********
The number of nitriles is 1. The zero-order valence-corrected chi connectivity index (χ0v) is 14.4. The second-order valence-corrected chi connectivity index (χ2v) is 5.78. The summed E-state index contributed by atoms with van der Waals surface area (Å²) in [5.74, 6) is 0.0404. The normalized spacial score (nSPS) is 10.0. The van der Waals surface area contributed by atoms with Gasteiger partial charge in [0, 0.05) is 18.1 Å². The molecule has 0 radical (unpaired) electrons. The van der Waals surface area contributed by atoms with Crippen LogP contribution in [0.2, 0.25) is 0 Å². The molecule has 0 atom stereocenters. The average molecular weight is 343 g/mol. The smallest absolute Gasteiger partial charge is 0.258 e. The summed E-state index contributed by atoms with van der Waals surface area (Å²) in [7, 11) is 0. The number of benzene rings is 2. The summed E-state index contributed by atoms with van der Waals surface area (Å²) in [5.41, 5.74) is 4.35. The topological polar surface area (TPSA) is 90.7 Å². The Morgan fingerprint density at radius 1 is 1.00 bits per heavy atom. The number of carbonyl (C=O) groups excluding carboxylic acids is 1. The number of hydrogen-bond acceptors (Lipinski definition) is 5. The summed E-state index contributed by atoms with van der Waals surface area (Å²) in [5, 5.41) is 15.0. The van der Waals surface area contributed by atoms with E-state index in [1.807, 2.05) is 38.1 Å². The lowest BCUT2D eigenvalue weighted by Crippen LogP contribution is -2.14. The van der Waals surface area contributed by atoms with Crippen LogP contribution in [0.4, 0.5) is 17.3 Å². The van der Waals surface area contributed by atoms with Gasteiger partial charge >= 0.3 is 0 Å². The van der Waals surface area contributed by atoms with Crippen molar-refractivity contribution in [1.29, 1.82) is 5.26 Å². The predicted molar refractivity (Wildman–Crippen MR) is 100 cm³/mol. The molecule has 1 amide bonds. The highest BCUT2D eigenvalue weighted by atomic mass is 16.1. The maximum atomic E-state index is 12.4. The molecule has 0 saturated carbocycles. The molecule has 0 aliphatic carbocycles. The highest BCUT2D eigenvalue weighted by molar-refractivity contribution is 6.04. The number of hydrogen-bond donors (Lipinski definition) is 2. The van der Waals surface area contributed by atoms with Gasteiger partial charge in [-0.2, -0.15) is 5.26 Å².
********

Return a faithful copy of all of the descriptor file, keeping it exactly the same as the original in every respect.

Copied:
The number of nitriles is 1. The zero-order valence-corrected chi connectivity index (χ0v) is 14.4. The second-order valence-corrected chi connectivity index (χ2v) is 5.78. The summed E-state index contributed by atoms with van der Waals surface area (Å²) in [5.74, 6) is 0.0404. The normalized spacial score (nSPS) is 10.0. The van der Waals surface area contributed by atoms with Gasteiger partial charge in [0, 0.05) is 18.1 Å². The molecule has 0 radical (unpaired) electrons. The van der Waals surface area contributed by atoms with Crippen LogP contribution in [0.2, 0.25) is 0 Å². The molecule has 0 atom stereocenters. The average molecular weight is 343 g/mol. The smallest absolute Gasteiger partial charge is 0.258 e. The summed E-state index contributed by atoms with van der Waals surface area (Å²) in [7, 11) is 0. The number of benzene rings is 2. The summed E-state index contributed by atoms with van der Waals surface area (Å²) in [5.41, 5.74) is 4.35. The topological polar surface area (TPSA) is 90.7 Å². The Morgan fingerprint density at radius 1 is 1.00 bits per heavy atom. The number of carbonyl (C=O) groups excluding carboxylic acids is 1. The number of hydrogen-bond acceptors (Lipinski definition) is 5. The summed E-state index contributed by atoms with van der Waals surface area (Å²) in [5, 5.41) is 15.0. The van der Waals surface area contributed by atoms with E-state index in [1.807, 2.05) is 38.1 Å². The lowest BCUT2D eigenvalue weighted by Crippen LogP contribution is -2.14. The van der Waals surface area contributed by atoms with Crippen LogP contribution in [0.4, 0.5) is 17.3 Å². The van der Waals surface area contributed by atoms with Gasteiger partial charge >= 0.3 is 0 Å². The van der Waals surface area contributed by atoms with Crippen molar-refractivity contribution in [1.29, 1.82) is 5.26 Å². The predicted molar refractivity (Wildman–Crippen MR) is 100 cm³/mol. The molecule has 1 amide bonds. The highest BCUT2D eigenvalue weighted by atomic mass is 16.1. The maximum atomic E-state index is 12.4. The molecule has 0 saturated carbocycles. The molecule has 0 aliphatic carbocycles. The highest BCUT2D eigenvalue weighted by molar-refractivity contribution is 6.04. The number of hydrogen-bond donors (Lipinski definition) is 2. The van der Waals surface area contributed by atoms with Gasteiger partial charge in [-0.2, -0.15) is 5.26 Å².